In March 2023, the Human Rights Council requested a report of human rights challenges in drug policy from the UN High Commissioner for Human Rights.
The global drug control regime grounded in the three international drug conventions has been a driver of serious and systemic human rights violations worldwide.
Recognising this fact, this submissions urges the High Commissioner to use the report mandated by the Human Rights Council to call on the international community to transform its approach to drug policy, moving away from prohibition and law enforcement, and towards an international framework enshrined in human rights and health.
The following concrete steps are suggested:
- Recognise that the global drug control regime, including the international drug conventions, has promoted and contributed to punitive policy frameworks that have generated serious and systematic human rights violations.
- Recognise that several Member States have already proposed or adopted reforms, including the decriminalisation of drug use and related activities, harm reduction, or the legal regulation of internationally scheduled drugs, that seek to promote a human rights-based approach to drugs while discarding the goal of a society free of drug use.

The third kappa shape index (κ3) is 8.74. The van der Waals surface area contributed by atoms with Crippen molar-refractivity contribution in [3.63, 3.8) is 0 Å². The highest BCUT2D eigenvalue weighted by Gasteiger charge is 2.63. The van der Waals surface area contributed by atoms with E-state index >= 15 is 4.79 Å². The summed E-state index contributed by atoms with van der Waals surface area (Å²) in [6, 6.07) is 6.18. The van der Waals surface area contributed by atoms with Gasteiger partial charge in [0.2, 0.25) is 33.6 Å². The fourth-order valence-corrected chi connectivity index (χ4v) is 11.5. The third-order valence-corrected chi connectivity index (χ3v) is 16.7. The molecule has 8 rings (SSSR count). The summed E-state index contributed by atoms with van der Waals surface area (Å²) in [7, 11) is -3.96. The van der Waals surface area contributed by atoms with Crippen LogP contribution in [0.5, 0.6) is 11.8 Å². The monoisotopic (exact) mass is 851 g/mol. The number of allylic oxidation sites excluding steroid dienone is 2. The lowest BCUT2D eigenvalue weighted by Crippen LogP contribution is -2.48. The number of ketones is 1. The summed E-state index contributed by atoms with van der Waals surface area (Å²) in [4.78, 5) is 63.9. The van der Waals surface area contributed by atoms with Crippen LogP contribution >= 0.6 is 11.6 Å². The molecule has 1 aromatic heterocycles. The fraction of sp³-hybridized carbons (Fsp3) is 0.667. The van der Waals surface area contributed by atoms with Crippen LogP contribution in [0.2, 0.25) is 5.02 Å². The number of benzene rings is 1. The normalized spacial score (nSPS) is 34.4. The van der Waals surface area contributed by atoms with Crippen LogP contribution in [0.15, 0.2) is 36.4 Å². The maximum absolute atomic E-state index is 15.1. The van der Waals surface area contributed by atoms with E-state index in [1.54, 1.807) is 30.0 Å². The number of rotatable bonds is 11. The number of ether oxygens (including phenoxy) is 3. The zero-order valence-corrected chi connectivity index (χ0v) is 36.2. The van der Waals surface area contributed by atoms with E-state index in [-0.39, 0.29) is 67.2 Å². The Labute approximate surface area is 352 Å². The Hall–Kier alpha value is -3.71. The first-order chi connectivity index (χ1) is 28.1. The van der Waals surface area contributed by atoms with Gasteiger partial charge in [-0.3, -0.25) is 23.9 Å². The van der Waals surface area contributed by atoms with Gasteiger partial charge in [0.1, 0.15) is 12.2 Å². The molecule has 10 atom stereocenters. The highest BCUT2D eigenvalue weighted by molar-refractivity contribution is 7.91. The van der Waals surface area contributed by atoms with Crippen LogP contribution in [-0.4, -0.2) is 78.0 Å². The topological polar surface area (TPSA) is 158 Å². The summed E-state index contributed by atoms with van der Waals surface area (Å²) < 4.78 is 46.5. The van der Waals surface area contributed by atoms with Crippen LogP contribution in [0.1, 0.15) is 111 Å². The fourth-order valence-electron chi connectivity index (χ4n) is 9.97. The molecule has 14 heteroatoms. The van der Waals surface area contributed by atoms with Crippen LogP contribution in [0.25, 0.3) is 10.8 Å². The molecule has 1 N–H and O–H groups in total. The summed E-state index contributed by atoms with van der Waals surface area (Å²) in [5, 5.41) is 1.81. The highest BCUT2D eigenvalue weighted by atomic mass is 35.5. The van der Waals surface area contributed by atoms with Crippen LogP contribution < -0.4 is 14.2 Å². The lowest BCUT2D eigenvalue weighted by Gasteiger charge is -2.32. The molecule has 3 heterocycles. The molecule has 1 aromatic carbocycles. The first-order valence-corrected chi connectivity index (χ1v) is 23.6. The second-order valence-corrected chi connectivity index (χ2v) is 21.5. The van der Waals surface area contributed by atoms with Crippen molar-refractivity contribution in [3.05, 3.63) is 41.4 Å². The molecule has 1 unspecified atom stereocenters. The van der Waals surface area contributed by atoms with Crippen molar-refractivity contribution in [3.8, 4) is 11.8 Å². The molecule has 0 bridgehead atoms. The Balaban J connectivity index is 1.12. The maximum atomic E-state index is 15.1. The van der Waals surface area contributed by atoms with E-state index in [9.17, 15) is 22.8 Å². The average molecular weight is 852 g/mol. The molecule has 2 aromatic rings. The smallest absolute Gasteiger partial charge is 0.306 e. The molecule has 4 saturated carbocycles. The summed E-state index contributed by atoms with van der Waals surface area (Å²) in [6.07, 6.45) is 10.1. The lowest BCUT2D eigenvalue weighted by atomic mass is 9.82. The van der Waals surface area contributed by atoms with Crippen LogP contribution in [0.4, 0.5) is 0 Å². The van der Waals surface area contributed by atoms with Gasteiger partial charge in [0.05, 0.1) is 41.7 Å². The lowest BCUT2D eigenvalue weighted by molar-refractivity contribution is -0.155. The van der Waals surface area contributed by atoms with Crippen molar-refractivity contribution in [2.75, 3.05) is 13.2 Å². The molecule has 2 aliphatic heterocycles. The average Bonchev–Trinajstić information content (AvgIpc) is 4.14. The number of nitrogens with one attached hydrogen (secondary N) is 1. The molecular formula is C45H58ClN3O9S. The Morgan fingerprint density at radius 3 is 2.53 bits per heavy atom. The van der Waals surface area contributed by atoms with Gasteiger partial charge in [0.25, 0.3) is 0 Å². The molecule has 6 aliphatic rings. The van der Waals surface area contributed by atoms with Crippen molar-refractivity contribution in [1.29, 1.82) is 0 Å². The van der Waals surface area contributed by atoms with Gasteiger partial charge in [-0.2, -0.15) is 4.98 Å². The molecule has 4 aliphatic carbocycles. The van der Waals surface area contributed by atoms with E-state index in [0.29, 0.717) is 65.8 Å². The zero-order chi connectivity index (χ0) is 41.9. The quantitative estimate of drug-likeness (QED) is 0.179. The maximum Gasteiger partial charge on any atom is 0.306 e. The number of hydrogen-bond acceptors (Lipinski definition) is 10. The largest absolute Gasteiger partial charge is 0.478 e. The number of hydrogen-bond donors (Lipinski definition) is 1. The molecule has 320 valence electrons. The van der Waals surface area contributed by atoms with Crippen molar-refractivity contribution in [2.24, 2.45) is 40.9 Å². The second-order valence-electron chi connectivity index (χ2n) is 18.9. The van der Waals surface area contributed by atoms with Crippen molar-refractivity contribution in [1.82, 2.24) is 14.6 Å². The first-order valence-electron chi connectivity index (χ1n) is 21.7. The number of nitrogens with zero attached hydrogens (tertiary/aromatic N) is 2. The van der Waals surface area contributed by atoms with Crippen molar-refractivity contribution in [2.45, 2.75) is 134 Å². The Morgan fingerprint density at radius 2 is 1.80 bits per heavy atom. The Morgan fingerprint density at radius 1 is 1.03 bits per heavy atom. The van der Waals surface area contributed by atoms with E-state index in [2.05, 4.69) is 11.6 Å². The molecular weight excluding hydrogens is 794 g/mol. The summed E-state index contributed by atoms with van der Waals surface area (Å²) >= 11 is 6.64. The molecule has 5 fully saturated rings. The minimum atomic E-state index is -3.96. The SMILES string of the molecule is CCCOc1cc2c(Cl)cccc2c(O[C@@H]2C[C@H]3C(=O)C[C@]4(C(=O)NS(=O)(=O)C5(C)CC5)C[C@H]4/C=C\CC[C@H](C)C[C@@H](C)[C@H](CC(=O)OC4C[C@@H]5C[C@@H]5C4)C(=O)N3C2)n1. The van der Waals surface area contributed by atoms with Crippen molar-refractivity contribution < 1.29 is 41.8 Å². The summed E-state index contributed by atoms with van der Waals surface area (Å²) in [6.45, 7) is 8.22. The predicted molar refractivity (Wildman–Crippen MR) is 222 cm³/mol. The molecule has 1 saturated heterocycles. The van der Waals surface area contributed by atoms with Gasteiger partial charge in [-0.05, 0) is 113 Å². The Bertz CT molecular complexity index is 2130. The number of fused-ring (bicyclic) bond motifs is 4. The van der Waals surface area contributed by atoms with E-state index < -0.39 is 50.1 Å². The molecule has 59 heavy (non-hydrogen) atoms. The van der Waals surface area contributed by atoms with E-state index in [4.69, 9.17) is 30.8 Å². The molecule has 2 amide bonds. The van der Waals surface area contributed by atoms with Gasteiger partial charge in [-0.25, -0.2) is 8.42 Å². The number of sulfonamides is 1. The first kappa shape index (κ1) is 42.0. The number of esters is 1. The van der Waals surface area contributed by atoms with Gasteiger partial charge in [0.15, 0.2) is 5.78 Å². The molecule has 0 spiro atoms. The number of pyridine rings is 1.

- Call on the UN system and Member States to initiate a process to evaluate the human rights impacts of the global drug control regime, and to propose concrete steps for its reform and modernisation.
- Call on the UN system and in particular on bodies such as WHO, UNODC, and UNAIDS to develop guidelines and minimum standards on how to adopt a human rights and health-based approach to reforms such as decriminalisation of drug use and possession for personal use, alternatives to coercive sanctions and the legal regulation of drugs.
- Recommend that the CND, the UNODC, the INCB, and the WHO incorporate into their agendas and work plans a separate item on the human rights dimension of drug policies.
- Office of the United Nations High Commissioner for Human Rights (OHCHR)